Mobile Payments: A Hype Waiting To Happen

By Zohar Steinberg for the Forbes

Back in 2010, I had an idea for a mobile payments startup. It was clear to me and others that mobile payments were the next big thing, and that in a few years we’d all leave our wallets at home and instead pay with our phones.

Nokia — the biggest mobile phone manufacturer in the world, with close to 40% market share — started to launch devices with Near Field Communication (NFC) chips pre-installed, Apple launched the iPhone, Google and AT&T introduced Android, and T-Mobile and Verizon introduced a joint venture to produce a mobile payments service (with a budget of more than $100 million).

But six years and three wallets later, mobile payments are still a hype waiting to happen. It’s now being called an “evolution” instead of a “revolution,” as there’s no shortage of mobile payments-related companies despite the market being far from mass adoption. Apple Pay received plenty of media buzz at launch, only to be followed by Android Pay and Samsung Pay. And the $100 million promise of T-Mobile and Verizon’s joint venture simply changed its name to Softcard, and was permanently discontinued in early 2015.

Although the iOS and Android market share grew from 14.9% to 96.3% from 2010 to 2014, this is all hype. As someone who was intrigued by the unmet potential of this space and has dug deeply into this question since 2010, below I will explainwhy the hype never materialized into any real change.

 Asking the Right Questions

The first questions we had were, “How come that even with huge market leaders behind it, tons of money invested and years of trial and error, we are still waiting on the big promise of mobile payment? What prevented this hype from becoming a reality?”

On one hand, it may seem that people just don’t mind paying with cash or a credit card, and when its comes to mobile payments, people fear the new technology. Many consumers lack confidence when it comes to the security of mobile payments. However, a similar technology didn’t stop these same folks from adopting mobile banking.

We’ve seen from our experience that people are intrigued by the concept of mobile payments — hence mobile banking — which would indicate that there’s not a conceptual lack of incentive for users. But while Apple, Google and Samsung built great payment infrastructures, they missed an important part of a payment ecosystem by not addressing consumers’ concerns or communicating the added value of using mobile payment systems.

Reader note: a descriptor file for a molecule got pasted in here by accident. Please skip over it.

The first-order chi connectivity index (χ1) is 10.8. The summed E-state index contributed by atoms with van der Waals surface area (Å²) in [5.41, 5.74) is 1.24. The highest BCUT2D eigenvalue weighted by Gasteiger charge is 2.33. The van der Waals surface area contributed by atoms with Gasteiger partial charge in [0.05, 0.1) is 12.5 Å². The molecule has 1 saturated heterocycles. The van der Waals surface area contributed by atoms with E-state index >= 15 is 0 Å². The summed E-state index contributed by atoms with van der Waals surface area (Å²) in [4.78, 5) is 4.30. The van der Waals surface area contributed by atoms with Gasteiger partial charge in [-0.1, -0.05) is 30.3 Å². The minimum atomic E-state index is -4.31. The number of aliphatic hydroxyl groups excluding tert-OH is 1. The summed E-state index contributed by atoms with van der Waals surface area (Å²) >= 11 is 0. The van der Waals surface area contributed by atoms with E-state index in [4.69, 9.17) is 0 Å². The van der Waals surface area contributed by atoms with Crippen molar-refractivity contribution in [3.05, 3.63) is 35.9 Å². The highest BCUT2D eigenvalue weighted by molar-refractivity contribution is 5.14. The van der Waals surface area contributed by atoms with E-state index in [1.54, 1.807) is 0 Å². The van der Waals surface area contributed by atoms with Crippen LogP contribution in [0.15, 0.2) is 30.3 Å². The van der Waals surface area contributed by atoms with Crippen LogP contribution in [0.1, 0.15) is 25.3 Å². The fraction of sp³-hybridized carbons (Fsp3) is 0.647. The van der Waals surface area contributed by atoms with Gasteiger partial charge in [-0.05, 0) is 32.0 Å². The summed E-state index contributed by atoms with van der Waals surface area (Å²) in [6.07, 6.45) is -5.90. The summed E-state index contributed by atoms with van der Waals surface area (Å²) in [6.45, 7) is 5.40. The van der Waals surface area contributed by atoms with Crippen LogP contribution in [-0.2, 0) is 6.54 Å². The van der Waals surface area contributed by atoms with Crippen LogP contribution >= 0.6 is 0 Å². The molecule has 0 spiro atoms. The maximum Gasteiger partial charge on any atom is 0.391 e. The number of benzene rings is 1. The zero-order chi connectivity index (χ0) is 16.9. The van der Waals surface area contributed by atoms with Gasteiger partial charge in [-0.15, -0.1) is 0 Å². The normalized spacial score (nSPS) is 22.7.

Getting From Hype to Reality Takes Fuel

Like revolutions, hype needs a reason. Revolutions are created and driven by everyday people who feel a need to experience a value they can relate to and share. This value or incentive serves as the fuel for the hype, and will not be sustainable without this type of energy keeping it alive.

In her 2013 New York Times article “I’m Still Waiting for My Phone to Become My Wallet,” which Tim Cook quoted at the Apple Pay launch, Jenna Wortham claims that “mobile payments are trying to solve a problem that doesn’t exist for most people.” After spending time in the industry, I tend to agree: in order for the mobile payments hype to rise, people need a better reason to use it than the fact that it merely  exists.

This is the “a ha” moment that helped my own company answer the question every entrepreneur should ask themselves early on. Mobile payment creators — ourselves included — never considered: “Why would people use my product?” and “What value will my product provide its users?”

Addressing a Need in the Marketplace 

We understood that in order for mobile payments to become more than hype, they have to appeal to people’s needs and address their concerns. We found out that existing solutions either focused on the merchant’s or financial institution’s needs — or simply do not address any need, problem or concern at all. This explains the lack of mass consumer adoption.

So instead of trying to put traditional payments on mobile, the question for those in the mobile payments space should be: “How can we use mobile to improve payments?” or “What can mobile add to payments that traditional payments can’t?”

First appeared at Forbes